Overview

Our vulnerability detection platform had discovered a new Type Confusion vulnerability, which affects the latest version of all Acrobat Readers (Acrobat DC, Acrobat Reader DC, Acrobat 2017, Acrobat Reader 2017, Acrobat XI, Reader XI).  CVE-2017-16379/CY-2017-011

In the heart of this vulnerability, is the question “How do we check the type of a void*?”.

We all know that void pointers are by definition typeless, may point to any object, and any object may be cast to it. But surely, after we’ve cast an object pointer to a void pointer, it’s still possible somehow to detect its origin type, right? Not quite.

Once an object is cast to a void pointer, it’s absolutely impossible to detect its origin type. So, how do we check the type of a void*? The answer is that we don’t. And when you try, what you get is a vulnerability.

The root cause of this vulnerability is a function named IsAVIconBundleRec6 in AcroRd32.dll, which receives a void pointer and tries to determine its type using magic (constant) values.

This is not only impossible, but as a consequence created a type confusion vulnerability that may be exploited to perform remote code execution in multiple Adobe Reader products.

Vulnerability

The function IsAVIconBundleRec6 receives an arbitrary void pointer and tries to identify if it’s a pointer to a AVIconBundleRec6 object.

The function assumes that if an object starts with a specific magic value, then it’s an AVIconBundleRec6 object.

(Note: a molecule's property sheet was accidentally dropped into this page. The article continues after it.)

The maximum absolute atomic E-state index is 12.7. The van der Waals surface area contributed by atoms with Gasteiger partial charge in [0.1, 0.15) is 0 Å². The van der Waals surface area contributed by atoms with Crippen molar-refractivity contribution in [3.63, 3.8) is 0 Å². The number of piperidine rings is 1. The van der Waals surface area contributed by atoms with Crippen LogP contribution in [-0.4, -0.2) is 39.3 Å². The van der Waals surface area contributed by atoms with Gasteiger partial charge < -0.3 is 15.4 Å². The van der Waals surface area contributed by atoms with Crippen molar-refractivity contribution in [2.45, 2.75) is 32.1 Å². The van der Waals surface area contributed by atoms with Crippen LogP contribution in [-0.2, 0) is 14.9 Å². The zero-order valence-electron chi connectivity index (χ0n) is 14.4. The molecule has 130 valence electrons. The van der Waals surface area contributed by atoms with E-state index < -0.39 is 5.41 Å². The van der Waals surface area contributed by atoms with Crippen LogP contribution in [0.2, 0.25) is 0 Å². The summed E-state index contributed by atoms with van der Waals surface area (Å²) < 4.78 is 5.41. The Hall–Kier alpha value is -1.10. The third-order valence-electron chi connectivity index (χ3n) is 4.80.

Specifically, the function tests the following conditions:

1. The object is a valid readable pointer.

2. The object’s bytes 0-7 are the magic value “CIVAUBNO”.

3. The object’s bytes 8-11 are a version number (must be >= 0x5000).

In most cases, the function receives a valid pointer to a AVIconBundleRec6 object and identifies it successfully without any problems.

But sometimes, the function receives an object of type HBITMAP.

 

Contrary to most Windows handles, which normally are valid pointers (e.g. HMODULE), HBITMAP may be any value between 0x0-0xffffffff, and is not considered as a valid pointer.

Because HBITMAP can be any value between 0x0-0xffffffff, sometimes it may unintentionally point to a valid memory location, causing test #1 to pass (the test at 0x601141D2).

Once test #1 was passed, the type confusion occurs as the function confuses the type of the HBITMAP and assumes it’s a valid pointer, even though it’s not.

 

So when is the function called with an object of type HBITMAP, and can it be controlled by an attacker? It seems that there is a group of icon resources in AcroRd32Res.dll that are loaded by the renderer as HBITMAP objects. These HBITMAP objects are then sent to IsAVIconBundleRec6 as arguments each time they are rendered (i.e. multiple times per second).

The renderer loads the icon from the resources when it’s being rendered for the first time.

The renderer only loads it one time, the second attempt to render the icon will use the HBITMAP that was loaded from the first attempt (i.e. the renderer caches the HBITMAP).

This means that if an attacker is able to render one of these icons, the renderer will load it as a HBITMAP object and call IsAVIconBundleRec6 with it multiple times per second.

If the HBITMAP object unintentionally points to a valid memory location, it will be treated as a pointer by IsAVIconBundleRec6 causing the type confusion.

Exploitation

In order to exploit this vulnerability we need to:

  1. Create an HBITMAP that points to a memory location under our control.
  2. Invoke IsAVIconBundleRec6 with the HBITMAP as its argument.